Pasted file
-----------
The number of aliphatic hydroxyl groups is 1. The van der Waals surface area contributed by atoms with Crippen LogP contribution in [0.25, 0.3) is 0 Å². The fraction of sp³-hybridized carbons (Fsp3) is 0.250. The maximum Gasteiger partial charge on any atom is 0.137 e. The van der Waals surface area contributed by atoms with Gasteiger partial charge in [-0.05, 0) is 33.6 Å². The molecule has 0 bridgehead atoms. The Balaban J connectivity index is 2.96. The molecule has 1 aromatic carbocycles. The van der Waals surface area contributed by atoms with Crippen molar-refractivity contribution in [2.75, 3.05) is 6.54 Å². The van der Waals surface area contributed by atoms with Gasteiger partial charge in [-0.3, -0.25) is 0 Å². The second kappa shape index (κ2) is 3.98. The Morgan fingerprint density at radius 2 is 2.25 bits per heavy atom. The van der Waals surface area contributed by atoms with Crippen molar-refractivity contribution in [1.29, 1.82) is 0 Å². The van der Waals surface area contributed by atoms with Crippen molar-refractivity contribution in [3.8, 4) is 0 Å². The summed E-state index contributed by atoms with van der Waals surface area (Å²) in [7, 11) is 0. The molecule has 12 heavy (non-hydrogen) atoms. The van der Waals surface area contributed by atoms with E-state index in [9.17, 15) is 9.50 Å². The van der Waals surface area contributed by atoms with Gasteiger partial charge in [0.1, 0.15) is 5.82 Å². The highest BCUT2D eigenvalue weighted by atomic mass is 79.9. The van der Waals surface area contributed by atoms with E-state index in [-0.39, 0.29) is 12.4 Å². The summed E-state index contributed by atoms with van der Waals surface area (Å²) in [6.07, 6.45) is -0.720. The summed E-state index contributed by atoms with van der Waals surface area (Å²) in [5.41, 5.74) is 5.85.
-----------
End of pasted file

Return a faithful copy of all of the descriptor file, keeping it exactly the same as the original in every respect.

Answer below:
The number of aliphatic hydroxyl groups is 1. The van der Waals surface area contributed by atoms with Crippen LogP contribution in [0.25, 0.3) is 0 Å². The fraction of sp³-hybridized carbons (Fsp3) is 0.250. The maximum Gasteiger partial charge on any atom is 0.137 e. The van der Waals surface area contributed by atoms with Gasteiger partial charge in [-0.05, 0) is 33.6 Å². The molecule has 0 bridgehead atoms. The Balaban J connectivity index is 2.96. The molecule has 1 aromatic carbocycles. The van der Waals surface area contributed by atoms with Crippen molar-refractivity contribution in [2.75, 3.05) is 6.54 Å². The van der Waals surface area contributed by atoms with Gasteiger partial charge in [-0.3, -0.25) is 0 Å². The second kappa shape index (κ2) is 3.98. The Morgan fingerprint density at radius 2 is 2.25 bits per heavy atom. The van der Waals surface area contributed by atoms with Crippen molar-refractivity contribution in [1.29, 1.82) is 0 Å². The van der Waals surface area contributed by atoms with Crippen molar-refractivity contribution in [3.8, 4) is 0 Å². The summed E-state index contributed by atoms with van der Waals surface area (Å²) in [7, 11) is 0. The molecule has 12 heavy (non-hydrogen) atoms. The van der Waals surface area contributed by atoms with E-state index in [9.17, 15) is 9.50 Å². The van der Waals surface area contributed by atoms with Gasteiger partial charge in [0.1, 0.15) is 5.82 Å². The highest BCUT2D eigenvalue weighted by atomic mass is 79.9. The van der Waals surface area contributed by atoms with E-state index in [-0.39, 0.29) is 12.4 Å². The summed E-state index contributed by atoms with van der Waals surface area (Å²) in [6.07, 6.45) is -0.720. The summed E-state index contributed by atoms with van der Waals surface area (Å²) in [5.41, 5.74) is 5.85.